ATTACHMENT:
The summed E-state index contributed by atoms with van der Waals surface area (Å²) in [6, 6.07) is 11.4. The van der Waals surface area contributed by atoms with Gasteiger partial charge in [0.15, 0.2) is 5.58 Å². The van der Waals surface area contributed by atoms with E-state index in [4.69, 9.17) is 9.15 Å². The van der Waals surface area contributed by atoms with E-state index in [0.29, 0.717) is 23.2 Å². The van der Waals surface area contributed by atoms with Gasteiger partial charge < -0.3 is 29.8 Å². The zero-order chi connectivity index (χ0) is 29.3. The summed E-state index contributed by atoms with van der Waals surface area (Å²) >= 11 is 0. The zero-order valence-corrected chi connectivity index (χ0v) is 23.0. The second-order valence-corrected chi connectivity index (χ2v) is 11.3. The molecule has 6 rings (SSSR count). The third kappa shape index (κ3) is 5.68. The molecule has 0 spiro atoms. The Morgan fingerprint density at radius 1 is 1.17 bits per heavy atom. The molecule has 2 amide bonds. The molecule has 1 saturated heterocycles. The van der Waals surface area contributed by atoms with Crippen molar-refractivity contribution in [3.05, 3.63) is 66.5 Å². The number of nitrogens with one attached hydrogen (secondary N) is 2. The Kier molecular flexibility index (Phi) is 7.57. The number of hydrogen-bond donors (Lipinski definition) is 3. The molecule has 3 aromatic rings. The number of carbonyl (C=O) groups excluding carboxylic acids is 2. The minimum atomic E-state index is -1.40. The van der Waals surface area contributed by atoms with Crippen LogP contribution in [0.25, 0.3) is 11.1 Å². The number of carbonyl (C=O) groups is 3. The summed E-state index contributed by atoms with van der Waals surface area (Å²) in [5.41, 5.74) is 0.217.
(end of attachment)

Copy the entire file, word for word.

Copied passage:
The summed E-state index contributed by atoms with van der Waals surface area (Å²) in [6, 6.07) is 11.4. The van der Waals surface area contributed by atoms with Gasteiger partial charge in [0.15, 0.2) is 5.58 Å². The van der Waals surface area contributed by atoms with E-state index in [4.69, 9.17) is 9.15 Å². The van der Waals surface area contributed by atoms with E-state index in [0.29, 0.717) is 23.2 Å². The van der Waals surface area contributed by atoms with Gasteiger partial charge < -0.3 is 29.8 Å². The zero-order chi connectivity index (χ0) is 29.3. The summed E-state index contributed by atoms with van der Waals surface area (Å²) >= 11 is 0. The zero-order valence-corrected chi connectivity index (χ0v) is 23.0. The second-order valence-corrected chi connectivity index (χ2v) is 11.3. The molecule has 6 rings (SSSR count). The third kappa shape index (κ3) is 5.68. The molecule has 0 spiro atoms. The Morgan fingerprint density at radius 1 is 1.17 bits per heavy atom. The molecule has 2 amide bonds. The molecule has 1 saturated heterocycles. The van der Waals surface area contributed by atoms with Crippen molar-refractivity contribution in [3.05, 3.63) is 66.5 Å². The number of nitrogens with one attached hydrogen (secondary N) is 2. The Kier molecular flexibility index (Phi) is 7.57. The number of hydrogen-bond donors (Lipinski definition) is 3. The molecule has 3 aromatic rings. The number of carbonyl (C=O) groups excluding carboxylic acids is 2. The minimum atomic E-state index is -1.40. The van der Waals surface area contributed by atoms with Crippen LogP contribution in [0.25, 0.3) is 11.1 Å². The number of carbonyl (C=O) groups is 3. The summed E-state index contributed by atoms with van der Waals surface area (Å²) in [5.41, 5.74) is 0.217.